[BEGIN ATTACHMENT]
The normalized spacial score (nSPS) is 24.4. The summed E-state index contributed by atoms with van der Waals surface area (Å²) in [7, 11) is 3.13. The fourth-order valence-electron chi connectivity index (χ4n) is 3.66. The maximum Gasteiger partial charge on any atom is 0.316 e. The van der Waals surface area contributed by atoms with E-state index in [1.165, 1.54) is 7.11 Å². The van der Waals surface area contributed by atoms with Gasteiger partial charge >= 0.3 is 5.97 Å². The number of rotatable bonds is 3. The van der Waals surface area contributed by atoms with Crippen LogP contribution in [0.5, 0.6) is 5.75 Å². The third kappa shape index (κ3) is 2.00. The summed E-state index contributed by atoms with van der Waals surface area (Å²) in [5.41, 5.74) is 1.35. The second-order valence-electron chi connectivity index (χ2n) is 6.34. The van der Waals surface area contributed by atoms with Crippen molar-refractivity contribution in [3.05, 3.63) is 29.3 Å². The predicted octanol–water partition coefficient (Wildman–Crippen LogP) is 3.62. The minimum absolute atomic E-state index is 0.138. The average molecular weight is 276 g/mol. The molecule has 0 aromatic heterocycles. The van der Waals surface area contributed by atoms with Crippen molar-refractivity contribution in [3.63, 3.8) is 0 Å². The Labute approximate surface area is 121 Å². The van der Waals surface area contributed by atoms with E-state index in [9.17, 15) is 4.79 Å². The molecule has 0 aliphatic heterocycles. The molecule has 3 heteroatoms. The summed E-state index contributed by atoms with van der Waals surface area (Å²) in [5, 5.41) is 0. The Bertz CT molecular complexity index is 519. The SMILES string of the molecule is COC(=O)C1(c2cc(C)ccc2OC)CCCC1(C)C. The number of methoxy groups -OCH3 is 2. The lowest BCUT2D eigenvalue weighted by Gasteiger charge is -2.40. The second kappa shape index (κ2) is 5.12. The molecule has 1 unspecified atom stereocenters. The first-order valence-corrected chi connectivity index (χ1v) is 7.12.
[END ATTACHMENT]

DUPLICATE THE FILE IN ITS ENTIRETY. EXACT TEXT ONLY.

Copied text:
The normalized spacial score (nSPS) is 24.4. The summed E-state index contributed by atoms with van der Waals surface area (Å²) in [7, 11) is 3.13. The fourth-order valence-electron chi connectivity index (χ4n) is 3.66. The maximum Gasteiger partial charge on any atom is 0.316 e. The van der Waals surface area contributed by atoms with E-state index in [1.165, 1.54) is 7.11 Å². The van der Waals surface area contributed by atoms with Gasteiger partial charge >= 0.3 is 5.97 Å². The number of rotatable bonds is 3. The van der Waals surface area contributed by atoms with Crippen LogP contribution in [0.5, 0.6) is 5.75 Å². The third kappa shape index (κ3) is 2.00. The summed E-state index contributed by atoms with van der Waals surface area (Å²) in [5.41, 5.74) is 1.35. The second-order valence-electron chi connectivity index (χ2n) is 6.34. The van der Waals surface area contributed by atoms with Crippen molar-refractivity contribution in [3.05, 3.63) is 29.3 Å². The predicted octanol–water partition coefficient (Wildman–Crippen LogP) is 3.62. The minimum absolute atomic E-state index is 0.138. The average molecular weight is 276 g/mol. The molecule has 0 aromatic heterocycles. The van der Waals surface area contributed by atoms with Crippen molar-refractivity contribution in [3.63, 3.8) is 0 Å². The Labute approximate surface area is 121 Å². The van der Waals surface area contributed by atoms with E-state index in [9.17, 15) is 4.79 Å². The molecule has 0 aliphatic heterocycles. The molecule has 3 heteroatoms. The summed E-state index contributed by atoms with van der Waals surface area (Å²) in [5, 5.41) is 0. The Bertz CT molecular complexity index is 519. The SMILES string of the molecule is COC(=O)C1(c2cc(C)ccc2OC)CCCC1(C)C. The number of methoxy groups -OCH3 is 2. The lowest BCUT2D eigenvalue weighted by Gasteiger charge is -2.40. The second kappa shape index (κ2) is 5.12. The molecule has 1 unspecified atom stereocenters. The first-order valence-corrected chi connectivity index (χ1v) is 7.12.